These patients develop severe lumbar lordosis and contractures of the Achilles tendons. Muscle hypertrophy is common, and CK levels are very high. The rate of cardiac conduction defects and dilated cardiomyopathy is 30%. Experimental work in animals suggests that disintegration of the smooth muscle sarcoglycan complex occurs, which results in coronary artery constriction and leads to myocardial ischemia. See image below.

Dystrophin-glycoprotein complex bridges the inner Dystrophin-glycoprotein complex bridges the inner cytoskeleton (F-actin) and the basal lamina. Mutations in all sarcoglycans, in dysferlin, and in caveolin-3, as well as mutations that cause abnormal glycosylation of alpha-dystroglycan, can result in limb-girdle muscular dystrophy.

The mutations are at 13q12 for type C, 17q21 for type D, 4q12 for type E, and 5q33-34 for type F. Sarcoglycanopathy has been reported. The subcellular localization is the sarcolemma. The gene product is 2, B & S sarcoglycan. Seventy-seven distinct pathogenic mutations have been found: 41 in LSG, 20 in BSG, 10 in 2SG, and 6 in 8SG. [28, 31, 32, 33]

LGMD type 2G

This form has a childhood and juvenile age of onset. It progresses slowly and is characterized by anterior tibial weakness with foot drop. The CK level is always elevated to moderate to high levels. Cardiac involvement may or may not occur. The mutation for this disorder is at 17q11-12, and the protein is telethonin, with a subcellular localization at the Z-disc product. [34]

LGMD type 2H

The onset for this disorder is in the juvenile and young-adult age group. It is characterized by fatigability without muscle weakness or hypertrophy. The CK level is almost always elevated. The locus of the mutation is 5q31-34, and the protein product is TRIM (tripartite motif) 32, which has cytosolic localization. [35]

LGMD type 2I

This type has a very variable age of onset (childhood, juvenile, adult). The upper extremities are preferentially involved, with upper arm weakness and atrophy. The prevalence of cardiac and respiratory involvement is high. The clinical course can vary from very fast (rarely) to slow (generally). The gene mutation locus is 19q13.3, and the protein product is FKRP (fukutin-related protein). The subcellular localization is the Golgi apparatus. [36, 37, 30]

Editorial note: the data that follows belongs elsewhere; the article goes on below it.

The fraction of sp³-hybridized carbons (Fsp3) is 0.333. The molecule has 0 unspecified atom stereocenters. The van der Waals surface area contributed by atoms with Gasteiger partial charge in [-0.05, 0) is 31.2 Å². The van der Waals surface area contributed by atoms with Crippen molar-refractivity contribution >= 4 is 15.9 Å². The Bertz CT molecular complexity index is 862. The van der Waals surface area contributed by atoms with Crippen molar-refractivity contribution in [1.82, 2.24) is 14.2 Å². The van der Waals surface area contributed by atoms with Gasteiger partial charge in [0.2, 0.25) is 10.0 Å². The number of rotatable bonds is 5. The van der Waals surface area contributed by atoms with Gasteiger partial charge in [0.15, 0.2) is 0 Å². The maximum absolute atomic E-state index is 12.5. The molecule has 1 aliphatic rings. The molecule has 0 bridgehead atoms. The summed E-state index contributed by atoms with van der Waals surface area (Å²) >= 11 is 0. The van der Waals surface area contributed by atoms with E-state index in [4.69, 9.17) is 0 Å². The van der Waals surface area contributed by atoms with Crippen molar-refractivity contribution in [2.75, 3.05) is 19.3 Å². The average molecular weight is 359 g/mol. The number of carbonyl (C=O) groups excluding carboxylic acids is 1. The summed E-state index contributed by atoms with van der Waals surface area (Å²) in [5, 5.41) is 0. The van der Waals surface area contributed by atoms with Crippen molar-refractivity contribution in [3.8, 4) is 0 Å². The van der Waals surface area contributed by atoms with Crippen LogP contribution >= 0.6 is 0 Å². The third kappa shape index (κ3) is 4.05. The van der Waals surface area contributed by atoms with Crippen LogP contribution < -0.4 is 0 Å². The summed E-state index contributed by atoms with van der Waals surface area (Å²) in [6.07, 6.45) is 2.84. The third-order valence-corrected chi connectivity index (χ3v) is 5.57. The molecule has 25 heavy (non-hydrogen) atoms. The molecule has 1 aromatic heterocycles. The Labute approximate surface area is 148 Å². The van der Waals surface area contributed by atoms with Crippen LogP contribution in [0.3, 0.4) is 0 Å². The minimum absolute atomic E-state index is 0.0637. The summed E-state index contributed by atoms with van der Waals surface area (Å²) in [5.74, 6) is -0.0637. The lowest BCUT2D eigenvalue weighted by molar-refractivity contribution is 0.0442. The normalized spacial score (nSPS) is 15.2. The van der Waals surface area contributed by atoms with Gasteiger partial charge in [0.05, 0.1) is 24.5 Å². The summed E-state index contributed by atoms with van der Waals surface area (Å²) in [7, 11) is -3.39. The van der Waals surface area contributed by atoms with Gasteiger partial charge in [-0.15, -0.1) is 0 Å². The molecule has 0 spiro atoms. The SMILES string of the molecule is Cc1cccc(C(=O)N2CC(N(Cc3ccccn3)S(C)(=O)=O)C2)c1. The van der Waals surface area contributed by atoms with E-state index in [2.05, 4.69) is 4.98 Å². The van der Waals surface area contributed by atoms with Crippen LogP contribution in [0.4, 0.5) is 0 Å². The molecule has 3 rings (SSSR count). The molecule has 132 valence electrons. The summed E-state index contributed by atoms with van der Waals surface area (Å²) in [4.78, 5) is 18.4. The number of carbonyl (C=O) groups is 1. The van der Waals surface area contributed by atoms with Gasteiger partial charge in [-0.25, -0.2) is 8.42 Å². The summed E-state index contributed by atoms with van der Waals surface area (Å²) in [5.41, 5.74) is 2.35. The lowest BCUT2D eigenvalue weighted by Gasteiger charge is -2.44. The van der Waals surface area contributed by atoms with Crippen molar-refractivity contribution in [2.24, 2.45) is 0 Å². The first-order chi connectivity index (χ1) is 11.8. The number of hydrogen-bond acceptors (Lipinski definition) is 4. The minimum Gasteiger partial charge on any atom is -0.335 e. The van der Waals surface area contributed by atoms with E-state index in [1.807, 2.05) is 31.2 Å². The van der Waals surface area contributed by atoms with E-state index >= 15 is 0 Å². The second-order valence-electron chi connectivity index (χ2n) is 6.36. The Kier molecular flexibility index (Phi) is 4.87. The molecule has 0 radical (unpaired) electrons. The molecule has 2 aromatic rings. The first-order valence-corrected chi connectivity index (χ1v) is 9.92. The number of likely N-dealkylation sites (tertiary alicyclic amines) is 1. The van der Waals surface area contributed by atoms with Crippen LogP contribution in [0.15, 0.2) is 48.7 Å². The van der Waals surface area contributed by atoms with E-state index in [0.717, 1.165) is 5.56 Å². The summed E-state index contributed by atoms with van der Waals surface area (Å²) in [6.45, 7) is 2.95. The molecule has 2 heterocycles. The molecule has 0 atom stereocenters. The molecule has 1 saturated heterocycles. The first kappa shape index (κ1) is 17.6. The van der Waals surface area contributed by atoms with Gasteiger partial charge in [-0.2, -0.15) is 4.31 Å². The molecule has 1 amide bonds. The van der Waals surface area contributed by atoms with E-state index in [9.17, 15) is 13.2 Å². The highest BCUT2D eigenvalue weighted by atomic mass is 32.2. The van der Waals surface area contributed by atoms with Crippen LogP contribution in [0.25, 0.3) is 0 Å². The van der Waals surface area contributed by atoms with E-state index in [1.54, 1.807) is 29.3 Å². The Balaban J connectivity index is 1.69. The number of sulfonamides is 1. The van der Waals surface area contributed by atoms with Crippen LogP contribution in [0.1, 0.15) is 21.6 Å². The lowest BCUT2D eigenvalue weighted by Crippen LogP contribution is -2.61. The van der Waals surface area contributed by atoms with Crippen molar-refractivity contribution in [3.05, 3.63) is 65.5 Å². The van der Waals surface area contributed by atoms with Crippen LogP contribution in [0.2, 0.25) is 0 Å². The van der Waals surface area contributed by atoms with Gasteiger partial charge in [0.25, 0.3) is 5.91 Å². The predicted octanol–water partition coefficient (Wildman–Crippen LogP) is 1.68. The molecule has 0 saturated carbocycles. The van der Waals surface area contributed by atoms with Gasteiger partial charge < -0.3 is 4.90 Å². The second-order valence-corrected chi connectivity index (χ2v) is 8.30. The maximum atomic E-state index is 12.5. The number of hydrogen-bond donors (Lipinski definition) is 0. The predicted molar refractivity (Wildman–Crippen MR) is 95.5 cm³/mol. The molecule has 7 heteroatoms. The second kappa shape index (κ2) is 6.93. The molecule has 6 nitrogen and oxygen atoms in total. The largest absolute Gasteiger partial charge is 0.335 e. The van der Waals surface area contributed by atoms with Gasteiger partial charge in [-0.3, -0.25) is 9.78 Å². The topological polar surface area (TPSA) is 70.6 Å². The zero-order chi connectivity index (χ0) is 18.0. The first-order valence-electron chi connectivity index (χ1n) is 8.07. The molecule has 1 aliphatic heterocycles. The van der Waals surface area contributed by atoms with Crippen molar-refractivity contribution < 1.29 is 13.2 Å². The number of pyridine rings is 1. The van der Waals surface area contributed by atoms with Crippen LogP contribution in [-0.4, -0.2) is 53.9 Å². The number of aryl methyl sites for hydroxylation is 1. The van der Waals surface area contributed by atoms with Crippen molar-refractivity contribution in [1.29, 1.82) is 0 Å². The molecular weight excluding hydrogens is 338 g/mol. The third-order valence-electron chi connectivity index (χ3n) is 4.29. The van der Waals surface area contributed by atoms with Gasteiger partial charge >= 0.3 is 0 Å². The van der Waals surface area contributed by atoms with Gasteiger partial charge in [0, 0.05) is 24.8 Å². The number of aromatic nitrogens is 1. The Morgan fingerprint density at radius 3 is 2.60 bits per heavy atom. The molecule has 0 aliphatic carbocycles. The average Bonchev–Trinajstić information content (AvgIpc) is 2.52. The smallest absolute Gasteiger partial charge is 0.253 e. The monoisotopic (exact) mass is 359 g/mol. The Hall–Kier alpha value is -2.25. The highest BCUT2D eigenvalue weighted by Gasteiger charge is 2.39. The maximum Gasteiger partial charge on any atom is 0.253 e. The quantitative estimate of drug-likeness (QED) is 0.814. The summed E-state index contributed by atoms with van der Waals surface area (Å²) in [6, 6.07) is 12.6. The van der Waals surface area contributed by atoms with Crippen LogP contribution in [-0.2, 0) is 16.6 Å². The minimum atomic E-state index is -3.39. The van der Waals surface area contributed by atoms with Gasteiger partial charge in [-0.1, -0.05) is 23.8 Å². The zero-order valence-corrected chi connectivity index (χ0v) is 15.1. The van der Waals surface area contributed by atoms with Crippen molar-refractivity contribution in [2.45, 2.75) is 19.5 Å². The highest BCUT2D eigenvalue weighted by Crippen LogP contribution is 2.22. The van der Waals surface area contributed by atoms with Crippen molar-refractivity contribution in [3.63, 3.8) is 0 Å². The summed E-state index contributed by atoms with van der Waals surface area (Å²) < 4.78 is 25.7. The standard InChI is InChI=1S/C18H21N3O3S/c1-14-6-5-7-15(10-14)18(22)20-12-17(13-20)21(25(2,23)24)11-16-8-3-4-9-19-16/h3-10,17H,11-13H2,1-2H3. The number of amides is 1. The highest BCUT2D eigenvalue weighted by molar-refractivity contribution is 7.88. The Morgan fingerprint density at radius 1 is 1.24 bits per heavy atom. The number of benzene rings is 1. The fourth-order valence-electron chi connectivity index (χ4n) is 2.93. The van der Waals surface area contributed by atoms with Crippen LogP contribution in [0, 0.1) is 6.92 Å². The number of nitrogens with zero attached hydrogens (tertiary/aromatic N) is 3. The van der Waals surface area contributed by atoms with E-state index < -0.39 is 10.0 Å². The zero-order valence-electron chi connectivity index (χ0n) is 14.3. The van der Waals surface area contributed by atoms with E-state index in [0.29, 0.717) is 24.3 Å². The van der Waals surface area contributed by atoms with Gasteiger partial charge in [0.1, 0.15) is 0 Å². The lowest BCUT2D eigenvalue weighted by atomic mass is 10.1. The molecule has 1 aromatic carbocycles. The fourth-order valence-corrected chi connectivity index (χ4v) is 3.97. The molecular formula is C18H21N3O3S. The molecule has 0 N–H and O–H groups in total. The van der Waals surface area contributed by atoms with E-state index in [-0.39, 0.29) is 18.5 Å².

LGMD type 2J

This is the last of the recessively inherited LGMDs, and it also has a variable age of onset and slow progression. The CK level is mildly to moderately elevated. The gene mutation locus is on 2q, and the protein product is titin, which is located on the sarcomere. [38]

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Pelvifemoral Atrophy (Leyden-Mobius)

The Leyden-Möbius variant of LGMD is the most heterogeneous of all limb-girdle dystrophies. Roughly 60-70% of cases are described as sporadic, while only a few cases are reported as familial. This syndrome is characterized by symmetrical or asymmetrical involvement of the pelvic girdle. The age of onset is later in life, during the second to sixth decades. The progression of the disease is variable, but most reports indicate that the progress is slow. In a significant number of cases, the progression is so slow that it gives the appearance of clinical arrest. The disability experienced by the patients is mild, with several patients continuing to ambulate well into their 70s. Intellectual deterioration or significant cardiac or respiratory involvement does not seem to occur. The survival rate associated with this disease is well into the seventh decade of life. CK values vary from normal to significantly elevated. Genetic studies have not revealed an associated abnormal gene.